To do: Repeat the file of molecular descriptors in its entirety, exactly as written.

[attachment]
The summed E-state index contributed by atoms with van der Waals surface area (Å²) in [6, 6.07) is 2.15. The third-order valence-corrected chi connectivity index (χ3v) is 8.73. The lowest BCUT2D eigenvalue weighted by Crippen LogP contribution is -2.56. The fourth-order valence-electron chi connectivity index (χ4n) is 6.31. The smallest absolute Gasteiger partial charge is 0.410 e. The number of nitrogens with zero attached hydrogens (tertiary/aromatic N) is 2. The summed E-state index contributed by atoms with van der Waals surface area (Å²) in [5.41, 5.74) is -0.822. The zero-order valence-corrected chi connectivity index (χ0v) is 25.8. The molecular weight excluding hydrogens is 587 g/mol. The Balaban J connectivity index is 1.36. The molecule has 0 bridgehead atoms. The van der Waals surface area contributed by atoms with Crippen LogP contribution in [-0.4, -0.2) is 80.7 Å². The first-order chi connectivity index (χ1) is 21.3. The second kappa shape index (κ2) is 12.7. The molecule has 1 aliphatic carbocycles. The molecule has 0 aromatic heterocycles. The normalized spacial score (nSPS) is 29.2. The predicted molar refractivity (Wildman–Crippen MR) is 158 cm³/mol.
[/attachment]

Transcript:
The summed E-state index contributed by atoms with van der Waals surface area (Å²) in [6, 6.07) is 2.15. The third-order valence-corrected chi connectivity index (χ3v) is 8.73. The lowest BCUT2D eigenvalue weighted by Crippen LogP contribution is -2.56. The fourth-order valence-electron chi connectivity index (χ4n) is 6.31. The smallest absolute Gasteiger partial charge is 0.410 e. The number of nitrogens with zero attached hydrogens (tertiary/aromatic N) is 2. The summed E-state index contributed by atoms with van der Waals surface area (Å²) in [5.41, 5.74) is -0.822. The zero-order valence-corrected chi connectivity index (χ0v) is 25.8. The molecular weight excluding hydrogens is 587 g/mol. The Balaban J connectivity index is 1.36. The molecule has 0 bridgehead atoms. The van der Waals surface area contributed by atoms with Crippen LogP contribution in [-0.4, -0.2) is 80.7 Å². The first-order chi connectivity index (χ1) is 21.3. The second kappa shape index (κ2) is 12.7. The molecule has 1 aliphatic carbocycles. The molecule has 0 aromatic heterocycles. The normalized spacial score (nSPS) is 29.2. The predicted molar refractivity (Wildman–Crippen MR) is 158 cm³/mol.